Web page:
*d-value*of each circle on the actual amount of average energy acquisition. If the circle does not move, the TSS of it increases by 1. When a move is completed, the TSS returns to zero. 3) Movement: The circle moves randomly to one of the neighbouring patches. If there are no empty patches in 8 neighbours, the circle stays. If movement becomes successful, Mov.Cost is paid from E. 4) Decision of Reproduction: If the age is between 15 and 40 years old, the E of the circle is higher than M.E.R. weighted by (1-Rep.Prob.), and there are empty patches among neighbours, the circle breed a new offspring. The new-born circle begins the life at one-of neighbouring patches. If there are no empty neighbouring patches, the circle waits for the next chance. The

*d-value*assigned to the newborn circle is set by multiplying the parental

*d-value*by a randomly determined number in the distribution with an average of 1 and a standard deviation of d (SD-of-d). Here, Rep.Prob. is determined by the logistic function. Details are provided in the section of sub-models.

### Design concepts

#### Basic principle

*d-value*. The purpose of this model is to determine the usefulness of the MVT for explaining the relationship between

*d-value*and distribution of R, Mnt. Cost, Mov.Cost, and M.E.R. within various simulation environments. It is also to identify whether dysfunctional behavioural patterns associated with defence activation disorders can be maintained as ESS within simulated evolutionary environments.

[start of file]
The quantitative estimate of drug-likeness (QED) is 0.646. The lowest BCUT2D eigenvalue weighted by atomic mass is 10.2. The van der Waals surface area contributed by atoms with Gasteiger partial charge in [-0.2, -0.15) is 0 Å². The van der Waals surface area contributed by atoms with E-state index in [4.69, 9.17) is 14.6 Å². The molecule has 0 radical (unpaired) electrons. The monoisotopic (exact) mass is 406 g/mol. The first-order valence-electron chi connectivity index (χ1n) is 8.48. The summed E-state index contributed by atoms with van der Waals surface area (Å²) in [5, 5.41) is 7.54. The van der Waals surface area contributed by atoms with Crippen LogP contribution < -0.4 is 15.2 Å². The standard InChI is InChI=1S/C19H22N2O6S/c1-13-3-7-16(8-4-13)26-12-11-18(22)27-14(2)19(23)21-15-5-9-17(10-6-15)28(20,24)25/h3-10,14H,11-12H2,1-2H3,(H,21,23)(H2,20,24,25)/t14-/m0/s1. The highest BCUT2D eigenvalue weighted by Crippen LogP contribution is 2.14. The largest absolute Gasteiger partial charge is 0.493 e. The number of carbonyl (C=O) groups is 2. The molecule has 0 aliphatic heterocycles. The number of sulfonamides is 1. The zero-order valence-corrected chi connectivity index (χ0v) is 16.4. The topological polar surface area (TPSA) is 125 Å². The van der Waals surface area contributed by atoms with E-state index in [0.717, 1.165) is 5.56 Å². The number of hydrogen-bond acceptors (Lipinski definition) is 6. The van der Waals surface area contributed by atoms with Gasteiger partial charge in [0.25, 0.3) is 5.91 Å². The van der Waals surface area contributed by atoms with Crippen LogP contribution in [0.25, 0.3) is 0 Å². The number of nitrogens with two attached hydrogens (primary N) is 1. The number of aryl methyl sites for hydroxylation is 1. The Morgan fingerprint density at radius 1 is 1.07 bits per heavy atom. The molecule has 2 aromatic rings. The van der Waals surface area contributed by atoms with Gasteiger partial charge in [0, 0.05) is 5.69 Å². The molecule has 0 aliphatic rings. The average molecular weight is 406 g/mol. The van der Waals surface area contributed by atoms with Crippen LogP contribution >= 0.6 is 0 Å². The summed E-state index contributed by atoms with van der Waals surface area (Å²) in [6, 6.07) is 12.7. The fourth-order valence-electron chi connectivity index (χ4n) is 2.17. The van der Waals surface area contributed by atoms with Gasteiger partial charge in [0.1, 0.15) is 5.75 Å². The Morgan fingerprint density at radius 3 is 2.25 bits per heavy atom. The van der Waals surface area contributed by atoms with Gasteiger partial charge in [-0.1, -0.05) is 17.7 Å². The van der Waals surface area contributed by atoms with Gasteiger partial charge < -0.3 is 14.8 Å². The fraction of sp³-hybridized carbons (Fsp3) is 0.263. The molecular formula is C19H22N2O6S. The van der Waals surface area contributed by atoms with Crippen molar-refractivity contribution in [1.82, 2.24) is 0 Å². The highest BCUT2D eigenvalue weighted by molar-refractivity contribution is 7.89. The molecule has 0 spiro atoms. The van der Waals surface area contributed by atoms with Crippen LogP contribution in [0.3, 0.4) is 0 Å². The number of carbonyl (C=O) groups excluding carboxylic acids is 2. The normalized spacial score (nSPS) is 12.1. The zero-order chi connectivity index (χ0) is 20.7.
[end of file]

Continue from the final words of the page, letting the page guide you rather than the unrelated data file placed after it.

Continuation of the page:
#### Emergence

*d-value*and distribution of circles according to the

*d-value*.

#### Adaptation

*d-value*of each agent limit their adaptive behaviour and their behaviours modified

*d-value*of themselves by generations. Breeding and death are determined by the R and the availability of empty surrounding patches. So, population density and resource amount in local environment restraint the circle’s behaviours indirectly.

#### Objective, Learning, Prediction, Sensing and Interaction

*d-value*. Here, the average amount of resource acquisition per unit time perceived by circles is not accurate because circles cannot sense it. Moreover, circles cannot perceive any other information about the environment, patches, or other circles even whether there are empty neighbouring patches around them. Interaction between the patches is not considered in the design, but they can affect other circle’s behaviours through the crowdedness.